Central Europe Review: politics,
society and culture in Central and Eastern Europe
Vol 1, No 21
15 November 1999

Budapest's Westend City Center
Westend City Center
B U D A P E S T:
Budapest's Second City

Andrew Princz

Last week in Budapest, Canadian and Hungarian development partners inaugurated the opening of the Westend City Center, launching the first phase of what will be Central Europe's largest multi-use shopping center, hotel and entertainment facility. The 80,000 square meter, USD 200 project was undertaken by Canadian-based international real estate developers TrizecHahn Corporation and the company's local Hungarian partners, TriGranit Development Corporation.

TrizecHahn Corporation, which owns over USD 8 billion in real estate assets and market capitalization, has recently been shifting its focus from North America to European development projects.

"We predict that the growth for consumer and entertainment spending is much greater here in Europe," said Chairman and CEO of TrizecHahn Corporation Peter Munk in Budapest shortly before the Center's opening. "The market is relatively saturated in North America, and here, it is totally unexplored."

The Westend City Center is situated on prime real estate in downtown Budapest next to the historic Western railway station designed by the noted French architect Gustav Eiffel. The 13-month construction period for erecting the facility ensured a feverish pace.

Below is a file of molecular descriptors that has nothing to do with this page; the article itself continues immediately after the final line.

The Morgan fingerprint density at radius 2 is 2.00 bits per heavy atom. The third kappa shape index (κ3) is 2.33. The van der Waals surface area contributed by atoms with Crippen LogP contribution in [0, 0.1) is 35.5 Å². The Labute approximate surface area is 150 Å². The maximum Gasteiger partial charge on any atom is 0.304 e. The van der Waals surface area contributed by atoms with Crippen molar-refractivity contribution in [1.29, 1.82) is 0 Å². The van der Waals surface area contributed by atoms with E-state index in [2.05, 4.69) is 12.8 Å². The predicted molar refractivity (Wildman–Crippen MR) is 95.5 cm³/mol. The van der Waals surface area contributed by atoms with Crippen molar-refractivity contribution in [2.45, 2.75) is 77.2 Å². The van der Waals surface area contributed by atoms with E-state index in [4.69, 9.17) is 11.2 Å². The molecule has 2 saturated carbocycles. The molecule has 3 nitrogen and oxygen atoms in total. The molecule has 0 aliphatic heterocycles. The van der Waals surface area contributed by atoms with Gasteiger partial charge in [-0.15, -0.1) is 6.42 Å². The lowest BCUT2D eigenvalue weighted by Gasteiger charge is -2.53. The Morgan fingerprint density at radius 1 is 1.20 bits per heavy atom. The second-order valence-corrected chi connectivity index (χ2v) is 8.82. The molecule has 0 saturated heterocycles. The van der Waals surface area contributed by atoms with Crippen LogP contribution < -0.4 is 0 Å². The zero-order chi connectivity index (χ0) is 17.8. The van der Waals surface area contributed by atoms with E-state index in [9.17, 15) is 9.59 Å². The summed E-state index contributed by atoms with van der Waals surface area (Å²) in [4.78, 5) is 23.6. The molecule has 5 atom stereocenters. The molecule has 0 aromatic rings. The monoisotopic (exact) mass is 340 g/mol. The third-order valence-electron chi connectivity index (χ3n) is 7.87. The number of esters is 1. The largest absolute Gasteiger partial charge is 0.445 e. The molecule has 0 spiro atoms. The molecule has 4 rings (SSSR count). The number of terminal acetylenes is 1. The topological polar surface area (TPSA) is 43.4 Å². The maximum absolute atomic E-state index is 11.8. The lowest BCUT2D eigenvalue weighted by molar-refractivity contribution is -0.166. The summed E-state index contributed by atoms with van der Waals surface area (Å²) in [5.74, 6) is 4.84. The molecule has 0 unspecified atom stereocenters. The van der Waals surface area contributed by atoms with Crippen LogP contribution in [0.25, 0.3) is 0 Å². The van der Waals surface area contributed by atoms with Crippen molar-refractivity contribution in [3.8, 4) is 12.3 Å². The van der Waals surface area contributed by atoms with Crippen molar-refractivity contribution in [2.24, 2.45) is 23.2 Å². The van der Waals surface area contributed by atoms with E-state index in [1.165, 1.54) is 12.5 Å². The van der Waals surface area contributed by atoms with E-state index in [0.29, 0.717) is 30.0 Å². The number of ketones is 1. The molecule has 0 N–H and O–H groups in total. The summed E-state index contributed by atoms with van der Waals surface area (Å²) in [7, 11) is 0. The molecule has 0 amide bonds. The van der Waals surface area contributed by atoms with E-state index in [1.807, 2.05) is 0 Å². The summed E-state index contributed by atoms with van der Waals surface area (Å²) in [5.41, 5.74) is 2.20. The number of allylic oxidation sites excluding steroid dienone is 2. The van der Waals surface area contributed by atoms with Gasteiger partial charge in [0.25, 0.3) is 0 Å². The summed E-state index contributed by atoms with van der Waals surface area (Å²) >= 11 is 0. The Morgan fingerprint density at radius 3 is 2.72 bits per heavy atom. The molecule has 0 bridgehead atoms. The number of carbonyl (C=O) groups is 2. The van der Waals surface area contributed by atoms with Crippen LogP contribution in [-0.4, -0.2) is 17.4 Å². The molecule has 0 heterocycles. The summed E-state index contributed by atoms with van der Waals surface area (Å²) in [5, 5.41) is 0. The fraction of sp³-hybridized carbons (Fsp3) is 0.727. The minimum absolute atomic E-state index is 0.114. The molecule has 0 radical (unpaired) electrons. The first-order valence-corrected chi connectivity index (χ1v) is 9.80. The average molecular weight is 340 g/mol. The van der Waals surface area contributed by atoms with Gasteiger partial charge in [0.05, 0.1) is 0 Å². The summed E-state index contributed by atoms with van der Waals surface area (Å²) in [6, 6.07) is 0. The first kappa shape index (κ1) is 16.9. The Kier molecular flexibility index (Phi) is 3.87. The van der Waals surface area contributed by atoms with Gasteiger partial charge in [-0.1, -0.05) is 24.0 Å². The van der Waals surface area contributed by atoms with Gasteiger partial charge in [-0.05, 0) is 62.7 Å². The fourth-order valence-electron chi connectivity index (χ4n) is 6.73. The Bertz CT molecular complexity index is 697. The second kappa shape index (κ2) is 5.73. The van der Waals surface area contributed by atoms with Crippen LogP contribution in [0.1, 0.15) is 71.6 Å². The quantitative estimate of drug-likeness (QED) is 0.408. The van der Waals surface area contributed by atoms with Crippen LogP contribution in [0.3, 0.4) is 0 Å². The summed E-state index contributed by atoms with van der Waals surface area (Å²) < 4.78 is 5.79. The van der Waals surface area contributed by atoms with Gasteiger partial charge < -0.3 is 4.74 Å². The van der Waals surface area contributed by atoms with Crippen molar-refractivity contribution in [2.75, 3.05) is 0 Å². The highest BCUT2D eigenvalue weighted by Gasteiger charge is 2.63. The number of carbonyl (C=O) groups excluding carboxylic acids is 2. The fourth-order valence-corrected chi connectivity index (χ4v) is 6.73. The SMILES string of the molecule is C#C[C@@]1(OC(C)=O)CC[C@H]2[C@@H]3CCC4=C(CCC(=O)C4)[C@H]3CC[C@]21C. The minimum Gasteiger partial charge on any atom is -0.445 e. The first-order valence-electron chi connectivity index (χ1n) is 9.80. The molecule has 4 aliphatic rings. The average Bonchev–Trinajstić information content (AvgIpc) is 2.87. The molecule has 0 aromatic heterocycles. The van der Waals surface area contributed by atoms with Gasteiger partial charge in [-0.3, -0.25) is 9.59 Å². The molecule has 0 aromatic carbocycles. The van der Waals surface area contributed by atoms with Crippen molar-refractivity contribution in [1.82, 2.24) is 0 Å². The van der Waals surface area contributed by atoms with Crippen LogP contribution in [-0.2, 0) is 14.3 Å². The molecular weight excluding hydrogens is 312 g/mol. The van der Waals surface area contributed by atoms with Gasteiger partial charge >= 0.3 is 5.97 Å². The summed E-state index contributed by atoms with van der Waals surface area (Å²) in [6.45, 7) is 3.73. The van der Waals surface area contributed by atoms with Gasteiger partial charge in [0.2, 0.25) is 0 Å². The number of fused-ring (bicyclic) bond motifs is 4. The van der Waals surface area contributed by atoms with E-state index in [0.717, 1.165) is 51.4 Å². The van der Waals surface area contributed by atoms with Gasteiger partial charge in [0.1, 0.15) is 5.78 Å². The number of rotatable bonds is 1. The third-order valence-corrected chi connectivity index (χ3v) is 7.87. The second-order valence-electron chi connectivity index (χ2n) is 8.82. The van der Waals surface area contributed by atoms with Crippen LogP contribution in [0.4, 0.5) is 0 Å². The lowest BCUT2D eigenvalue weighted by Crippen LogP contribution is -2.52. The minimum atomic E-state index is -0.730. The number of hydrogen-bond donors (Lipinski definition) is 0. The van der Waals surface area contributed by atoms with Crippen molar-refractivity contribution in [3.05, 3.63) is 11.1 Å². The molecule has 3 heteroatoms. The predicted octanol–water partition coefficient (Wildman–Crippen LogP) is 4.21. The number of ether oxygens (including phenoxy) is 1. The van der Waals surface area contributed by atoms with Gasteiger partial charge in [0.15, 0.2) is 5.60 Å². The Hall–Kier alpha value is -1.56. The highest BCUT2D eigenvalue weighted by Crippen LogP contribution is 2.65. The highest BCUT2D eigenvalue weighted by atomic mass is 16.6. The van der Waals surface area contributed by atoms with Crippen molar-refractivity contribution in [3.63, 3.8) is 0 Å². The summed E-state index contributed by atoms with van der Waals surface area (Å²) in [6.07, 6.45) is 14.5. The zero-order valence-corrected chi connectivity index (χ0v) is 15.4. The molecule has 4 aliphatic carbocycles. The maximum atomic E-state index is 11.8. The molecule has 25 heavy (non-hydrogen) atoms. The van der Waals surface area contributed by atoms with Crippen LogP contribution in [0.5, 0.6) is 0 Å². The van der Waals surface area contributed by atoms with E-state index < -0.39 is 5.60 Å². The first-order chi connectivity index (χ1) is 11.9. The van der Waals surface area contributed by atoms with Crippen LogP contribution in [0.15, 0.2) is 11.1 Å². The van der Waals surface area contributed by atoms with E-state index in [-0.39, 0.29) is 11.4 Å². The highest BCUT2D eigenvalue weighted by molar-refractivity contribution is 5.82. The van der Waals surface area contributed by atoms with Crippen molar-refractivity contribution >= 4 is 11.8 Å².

"This development was very fast," commented Managing Director Willard L'Heureux of TrizecHahn Corporation's international division. "In North America, this sort of thing would take you two years to do."

L'Heureux noted that constructing a complex of this magnitude on a tight deadline was made possible in part by the successful cooperation with city officials and the ease of receiving permits from local governments. In the coming months, construction will continue on the office portion of the development and the associated hotel facility, to be operated by Hilton Hotels Corporation, which are scheduled to open in May 2000.

Developers estimate that the construction, conceptualized merely two years ago, mobilized over 200 companies and employed over 25,000 workers. It did not pass without at least one major accident, however, as a worker lost his life when a crane collapsed on the site.

When operational, the Westend City Center promises to act as a model for similar real estate developments being undertaken by TrizecHahn in other West and Central European locations, including London, Bratislava and a similar urban entertainment facility planned for Frankfurt.

While the prime location of the site and the 100 percent occupancy rate of the shopping facility, which will include 400 retailers, is a positive indication, only in the coming months and years will it become clear if the Hungarian consumer market is strong enough to justify such a large-scale facility.

"We will have to see," said Victor Kevehazi, a partner at KPMG Hungary, specializing in the real estate market. "As the Budapest market becomes more and more competitive, shopping malls are focusing on specialized services - exhibitions, music and entertainment - to attract customers."